Queen's University, Kingston, Ontario, Canada
Femi Ojo Ade received a Master of Arts degree in French at Queen's University in 1969.
McMaster University, Hamilton, Ontario, Canada
Femi Ojo Ade studied at McMaster University, where he received a Bachelor of Arts degree in French and Spanish in 1967
University of Toronto, Toronto, Ontario, Canada
In 1975, Femi received a doctorate degree (Ph.D) in French at the University of Toronto.
Femi Ojo-Ade in his youth.
Femi Ojo-Ade and his family
Femi Ojo-Ade with children.
(The author discusses a broad range of themes, based upon ...)
The author discusses a broad range of themes, based upon the works of prominent writers of Africa and the African Diaspora. From Ama Ata Aidoo, Micere Mugo, Miriam Tlali, Aminata Sow Fall, Michele Lacrosil, Aline Franca, and Nikki Giovanni to Abdias do Nascimento, Nicolas Guillen, Leon-Gontran Damas, W.E.B. Du Bois, Richard Wright, and Marcus Garvey, Ojo-Ade analyzes various sites where black continues to suffer from the opprobrium of racism and to be a symbol of inferiority. In his book, Ojo-Ade's also addresses Du Bois's prediction that "the problem of the Twentieth Century is the problem of the color line."
Femi Ojo Ade had his primary education at Model Primary School in Yaba, Lagos State, and secondary education at Government College in Ibadan, where he obtained the Higher School Certificate in 1961. He later proceeded to McMaster University, where he received a Bachelor of Arts degree in French and Spanish in 1967, and a Master of Arts degree in French at Queen's University in 1969. In 1975, he received a doctorate degree (Ph.D) in French at the University of Toronto.
In 1975, Femi joined the services of Barber-Scotia College where he lectured briefly before he returned to Obafemi Awolowo University where he was appointed a Professor of the French language in 1980. He has taught at various colleges and universities in Africa including the University of The Gambia, Obafemi Awolowo University, Ile-Ife, Nigeria, where he served as a Head of the Department of Foreign Languages, Lagos State University, Canada, the United States, including Spelman College in Atlanta, Georgia, and Brazil.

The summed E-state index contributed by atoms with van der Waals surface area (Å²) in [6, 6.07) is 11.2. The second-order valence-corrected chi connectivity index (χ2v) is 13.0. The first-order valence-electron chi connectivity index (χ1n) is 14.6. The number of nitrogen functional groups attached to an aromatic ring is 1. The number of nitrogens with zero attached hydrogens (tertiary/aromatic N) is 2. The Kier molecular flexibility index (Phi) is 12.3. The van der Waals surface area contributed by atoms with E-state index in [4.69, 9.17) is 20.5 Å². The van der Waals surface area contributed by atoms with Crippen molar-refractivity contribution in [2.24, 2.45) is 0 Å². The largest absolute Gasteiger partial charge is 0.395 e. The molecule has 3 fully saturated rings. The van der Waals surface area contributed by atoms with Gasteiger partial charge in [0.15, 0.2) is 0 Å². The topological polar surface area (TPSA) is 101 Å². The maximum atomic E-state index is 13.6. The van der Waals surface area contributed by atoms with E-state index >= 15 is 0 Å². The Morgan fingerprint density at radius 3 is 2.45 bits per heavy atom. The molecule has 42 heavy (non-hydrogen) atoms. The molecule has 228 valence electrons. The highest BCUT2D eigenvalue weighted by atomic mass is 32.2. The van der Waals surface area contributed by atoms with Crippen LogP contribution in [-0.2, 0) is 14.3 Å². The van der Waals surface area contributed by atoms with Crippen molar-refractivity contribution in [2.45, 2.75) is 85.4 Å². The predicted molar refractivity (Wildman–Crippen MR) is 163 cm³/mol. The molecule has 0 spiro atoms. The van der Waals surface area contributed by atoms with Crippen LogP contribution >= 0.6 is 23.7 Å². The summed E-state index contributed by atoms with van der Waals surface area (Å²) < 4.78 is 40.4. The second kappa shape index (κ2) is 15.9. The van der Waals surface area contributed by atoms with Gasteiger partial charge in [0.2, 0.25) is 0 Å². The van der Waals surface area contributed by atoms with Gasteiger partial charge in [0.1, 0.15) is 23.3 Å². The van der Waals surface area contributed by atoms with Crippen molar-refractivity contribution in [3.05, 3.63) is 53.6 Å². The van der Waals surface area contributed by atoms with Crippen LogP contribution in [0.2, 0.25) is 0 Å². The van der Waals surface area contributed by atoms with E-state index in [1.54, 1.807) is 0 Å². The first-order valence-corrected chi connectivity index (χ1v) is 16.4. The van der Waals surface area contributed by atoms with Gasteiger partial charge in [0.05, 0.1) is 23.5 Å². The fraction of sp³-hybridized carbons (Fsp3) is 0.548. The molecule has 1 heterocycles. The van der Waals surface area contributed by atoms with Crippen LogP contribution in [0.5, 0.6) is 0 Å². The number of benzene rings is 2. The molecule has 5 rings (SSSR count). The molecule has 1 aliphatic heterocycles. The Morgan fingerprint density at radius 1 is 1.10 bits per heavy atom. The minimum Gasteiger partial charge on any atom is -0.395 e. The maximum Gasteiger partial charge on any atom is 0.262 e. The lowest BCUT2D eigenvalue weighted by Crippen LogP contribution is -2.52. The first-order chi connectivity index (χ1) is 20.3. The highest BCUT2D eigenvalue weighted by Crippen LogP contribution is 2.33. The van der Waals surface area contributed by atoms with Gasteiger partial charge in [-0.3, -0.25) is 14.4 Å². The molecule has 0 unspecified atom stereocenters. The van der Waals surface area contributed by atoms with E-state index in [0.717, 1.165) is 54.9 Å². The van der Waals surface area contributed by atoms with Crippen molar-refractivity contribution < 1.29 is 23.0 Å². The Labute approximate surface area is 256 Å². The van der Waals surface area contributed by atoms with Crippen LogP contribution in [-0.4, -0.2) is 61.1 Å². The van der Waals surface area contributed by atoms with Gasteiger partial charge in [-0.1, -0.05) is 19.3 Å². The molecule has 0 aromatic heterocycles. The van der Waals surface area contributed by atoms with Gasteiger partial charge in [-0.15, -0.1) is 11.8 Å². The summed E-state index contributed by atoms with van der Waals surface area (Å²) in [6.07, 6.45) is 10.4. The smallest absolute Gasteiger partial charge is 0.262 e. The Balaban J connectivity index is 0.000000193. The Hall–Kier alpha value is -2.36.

Femi Ojo-Ade’ s Analytical Index of Presence Africaine, 1947-1972 includes over 4,700 entries, nearly equally divided by author and subject. The author section also includes anonymous and corporate headings. The index is a valuable tool for those interested in black studies.
Of Dreams Deferred, Dead or Alive: African Perspectives on African-American Writers, which Ojo-Ade edited, is a collection of explorations by African critics of the connections between African and African- American poets and writers, including Langston Hughes, W. E. B. Du Bois, Richard Wright, James Baldwin, Gloria Naylor, Toni Morrison, Alice Walker, and Paule Marshall.
Femi Ojo-Ade was a Professor Emeritus of French Studies and Black History at St. Mary’s College of Maryland. Professor Ojo-Ade used his considerable influence to bring well-known artists and scholars to the college, among them Wole Soyinka who won the Nobel Prize of Literature in 1986. He used his ties with scholars at Brazilian universities to bring Brazilian students to St. Mary’s.
He died in Waldorf, Maryland, on March 19th, 2019.
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Femi was a master of languages and spoke French, Portuguese, Spanish, English and his native Yoruba. His sense of humor was priceless and he was known for his many jokes and quick wit.
He had a warm heart and was a passionate conversationalist.
Femi Ojo Ade had a wife Lara-Constance and four children: Dapo, Dotun, Tokes, and Dokun.